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Good article on end of life issues with dementia
I have failed at creating a "live link" but this is a good article and worth reading. Key sentence:
"Because dementia is underrecognized as a terminal condition, our current models for end‐of‐life care are not tailored to meet the needs of people with dementia and their caregivers.'
Awesome article, Cat. As we are nearing end-of-life, ever so sloooooowwwly, I'm having to figure out what resources are available for Mom and for us to get through to the end. I especially liked this statement...
"...we need to do much more. We need to teach clinicians how to comfortably
walk beside people with dementia and their family members through a long
and uncertain prognosis toward a certain death. We need to empower all
providers to take responsibility for starting and continuing difficult
conversations with their patients with dementia about death and dying
and provide them with sufficiently long office visits to accommodate
these conversations. Ultimately, we need to continue to create and build
adequate supports for patients and families and provide them with
high‐quality evidence‐based geriatric palliative care for dementia."
Adequate support would be nice. Hell, at this point I'll take inadequate over nothing!
Thanks for sharing.
Oh, and a p.s. you have to paste a link into an email, make it live there, THEN copy and paste it into a post here to be live on the forums.
Michael E. recently taught me that! I was confused about it too.
A well researched, well written article. Thanks for posting it.
"The culture of medicine is rooted in the desire to heal and cure, and struggles with the inevitability of degeneration and death." "Yet hopes for future treatments should not impede more immediate and critical conversations...about death and dying."
This is the central theme of a book I recently read titled "Being Mortal." The medical profession certainly needs to adopt a different approach to discussions about the terminality of diagnosed illnesses and end-of-life care, rather than just referring patients to hospice.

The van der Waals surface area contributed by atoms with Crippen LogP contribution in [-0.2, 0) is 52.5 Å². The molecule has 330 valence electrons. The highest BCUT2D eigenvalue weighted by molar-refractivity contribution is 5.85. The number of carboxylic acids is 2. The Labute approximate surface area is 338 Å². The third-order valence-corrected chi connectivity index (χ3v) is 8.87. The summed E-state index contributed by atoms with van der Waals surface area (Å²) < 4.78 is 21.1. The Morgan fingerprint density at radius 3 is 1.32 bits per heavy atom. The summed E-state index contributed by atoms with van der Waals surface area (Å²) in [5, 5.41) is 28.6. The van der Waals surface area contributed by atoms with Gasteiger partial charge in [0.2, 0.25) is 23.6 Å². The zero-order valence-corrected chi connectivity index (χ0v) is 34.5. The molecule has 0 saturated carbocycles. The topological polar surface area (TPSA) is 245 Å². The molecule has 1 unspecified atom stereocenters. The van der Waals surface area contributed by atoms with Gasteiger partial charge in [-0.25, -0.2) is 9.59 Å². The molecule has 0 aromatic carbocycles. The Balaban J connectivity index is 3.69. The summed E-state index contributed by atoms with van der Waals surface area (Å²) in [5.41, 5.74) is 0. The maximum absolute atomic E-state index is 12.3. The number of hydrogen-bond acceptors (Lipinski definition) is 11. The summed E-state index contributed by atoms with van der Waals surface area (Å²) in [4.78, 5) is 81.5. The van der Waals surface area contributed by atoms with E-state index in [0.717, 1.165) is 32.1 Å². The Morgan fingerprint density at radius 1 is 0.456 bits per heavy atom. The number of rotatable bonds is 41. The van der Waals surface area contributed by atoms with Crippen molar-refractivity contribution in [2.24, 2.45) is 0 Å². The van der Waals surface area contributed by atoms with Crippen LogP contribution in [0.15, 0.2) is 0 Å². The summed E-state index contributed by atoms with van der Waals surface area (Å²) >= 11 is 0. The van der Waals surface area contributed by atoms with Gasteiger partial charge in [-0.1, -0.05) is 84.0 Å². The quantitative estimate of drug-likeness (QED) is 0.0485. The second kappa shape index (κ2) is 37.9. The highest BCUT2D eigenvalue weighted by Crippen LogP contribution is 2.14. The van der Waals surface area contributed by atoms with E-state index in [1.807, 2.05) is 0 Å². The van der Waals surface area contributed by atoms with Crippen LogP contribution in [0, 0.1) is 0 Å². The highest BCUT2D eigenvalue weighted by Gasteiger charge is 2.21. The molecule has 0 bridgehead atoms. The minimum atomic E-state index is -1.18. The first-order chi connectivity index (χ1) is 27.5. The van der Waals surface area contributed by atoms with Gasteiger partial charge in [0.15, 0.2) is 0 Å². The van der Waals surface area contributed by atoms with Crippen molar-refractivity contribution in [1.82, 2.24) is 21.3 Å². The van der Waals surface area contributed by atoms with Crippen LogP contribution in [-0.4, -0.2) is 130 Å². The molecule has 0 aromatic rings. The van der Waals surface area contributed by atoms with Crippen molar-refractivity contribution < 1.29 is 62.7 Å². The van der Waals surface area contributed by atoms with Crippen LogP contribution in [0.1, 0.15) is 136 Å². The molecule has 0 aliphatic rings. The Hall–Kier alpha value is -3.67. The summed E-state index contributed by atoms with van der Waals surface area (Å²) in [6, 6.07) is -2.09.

Like it or not, we all will face the final chapter of this journey, and although we can never truly prepare ourselves spiritually or emotionally, we can give thought to how we want to spend those last days with our loved ones. I recently visited the dying SO of a close friend in her hospice suite. Before entering, I was instructed to be silent (respect for the dying?), and inside witnessed a somber scene; an unresponsive "guest of honor," surrounded by quietly sobbing, red eyed family members. I prayed silently at the foot of her bed, touched her, and made my exit, glad to escape the gloom.
When it is my DW on that bed, I want her favorite music playing, and I will encourage conversation from visitors whether there is any indication she can hear us or not. When my father passed, after saying our personal goodbyes, we joined hands around his bed and sang his favorite hymns as he took his last breath.
So if you haven't already, spend some time discussing this with family and, if possible, your LO. It is a special time, one in which the dying can share special parting gifts if you are receptive...and it need not be a somber one.